Superconductivity occurs in materials having high normal resistivities.

Good conductors at room temperature are not superconductors, and superconducting materials are not very good conductors at room temperature as the normal metals.

2.Practical Applications of superconductors
Superconductors have widespread uses in almost every field. They are used in making of several devices .There are many uses of superconductors each with different application such as Magnetic Resonance Imaging (MRI), high speed trains (Maglev) and the list is never ending so here we will discuss some of the important applications of superconductors.

Magnetic Resonance Imaging (MRI)
Magnetic Resonance Imaging is a technique for diagnosis and imaging of various body organs .The most important component of MRI is the magnet. When a patient enters through a horizontal tube ,this is whole a magnet ranging from front to back but this is not a normal magnet we require magnet with extremely high magnetic field which can be produced with the help of superconductors. All MRI uses superconducting magnet which have many coils of wire through which electricity is passed and creating a very high magnetic field of the order of tesla.

Superconducting transmission lines
We all know that a large part of electricity is wasted during transmission because of Joule heating. This is mainly due to the resistance offered by metal wires and as we know that superconductors offers almost negligible resistance therefore they can be used in transmission lines. Superconductors used in these are usually niobium-titanium and for cooling purpose liquid helium is used .But superconducting cables in real have sources of loss which is be taken into consideration such as no cooling is perfect so there are some losses due imperfect cooling. Similar to metal transmission lines superconducting cables also have dielectric losses and in practice the superconducting transmission is very expensive and only feasible in high load areas such as large cities as they require large amount of electricity. Superconducting lines are difficult to implement due to its high costing.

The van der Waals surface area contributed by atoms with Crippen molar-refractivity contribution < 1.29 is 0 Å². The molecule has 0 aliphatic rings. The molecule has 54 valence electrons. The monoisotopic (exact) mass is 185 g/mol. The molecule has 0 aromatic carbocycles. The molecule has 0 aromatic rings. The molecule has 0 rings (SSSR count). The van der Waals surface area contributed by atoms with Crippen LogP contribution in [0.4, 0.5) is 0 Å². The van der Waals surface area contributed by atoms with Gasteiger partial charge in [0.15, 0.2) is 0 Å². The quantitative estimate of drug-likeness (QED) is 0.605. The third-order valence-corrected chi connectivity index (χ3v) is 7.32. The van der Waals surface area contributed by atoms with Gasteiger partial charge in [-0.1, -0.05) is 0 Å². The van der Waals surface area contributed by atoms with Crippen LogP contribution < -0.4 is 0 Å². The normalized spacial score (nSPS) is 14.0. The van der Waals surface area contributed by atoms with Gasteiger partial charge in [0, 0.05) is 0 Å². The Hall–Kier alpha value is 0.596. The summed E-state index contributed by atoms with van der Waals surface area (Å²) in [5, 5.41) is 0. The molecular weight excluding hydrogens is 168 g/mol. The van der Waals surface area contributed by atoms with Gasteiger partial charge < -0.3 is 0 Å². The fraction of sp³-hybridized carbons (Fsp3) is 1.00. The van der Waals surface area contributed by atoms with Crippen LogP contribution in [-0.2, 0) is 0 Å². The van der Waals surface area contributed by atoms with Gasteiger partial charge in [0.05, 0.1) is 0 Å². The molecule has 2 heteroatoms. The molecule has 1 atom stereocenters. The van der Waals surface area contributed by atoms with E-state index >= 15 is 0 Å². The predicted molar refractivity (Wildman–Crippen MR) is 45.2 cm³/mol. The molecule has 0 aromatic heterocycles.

High speed trains (Maglev)
Maglev are high speed trains which can acquire speed up to 400-600km/h. In Maglev superconducting magnets are used, superconducting magnets are basically electromagnets that are cooled to very low temperature due to which power of magnetic field increases to many times. The working of the train based on the fact that it is placed over the guideway and magnets on top of the guideway are designed to repel similar poles of magnet in the bottom of maglev. This pushes the maglev upward in hovering position. The force required to levitate the Maglev is provided by strong magnetic field, we can use normal magnets for this process but power is low and limited so to produce more power superconducting coils are used, the coils are conventional superconductors so require very low temperature so always surrounded by liquid helium.

5. CONCLUSION
In sections 1 – 4, a brief overview of low- dimensional quantum magnets has been given. The study on quantum magnetism has witnessed an unpredicted growth in research activity in the last decade. Powerful theorems have been proposed and the exact results are obtained.
6. REFRENCES
1 B. Indrani, Quantum magnets: a brief overview (2008)
2 C. K. Majumdar and D.K. Ghosh, J. Math. Phys. 10, 1388
3 E. H. Lieb and D.C. Mattis, J. Math. Phys. 3, 749
4 Auerbach, Assa, Interacting Electrons and Quantum Magnetism
5 http://hyperphysics.phy-astr.gsu.edu/hbase/spin.html6 https://en.wikipedia.org/wiki/Category:Quantum_magnetism7 LaTeX (to generate this report)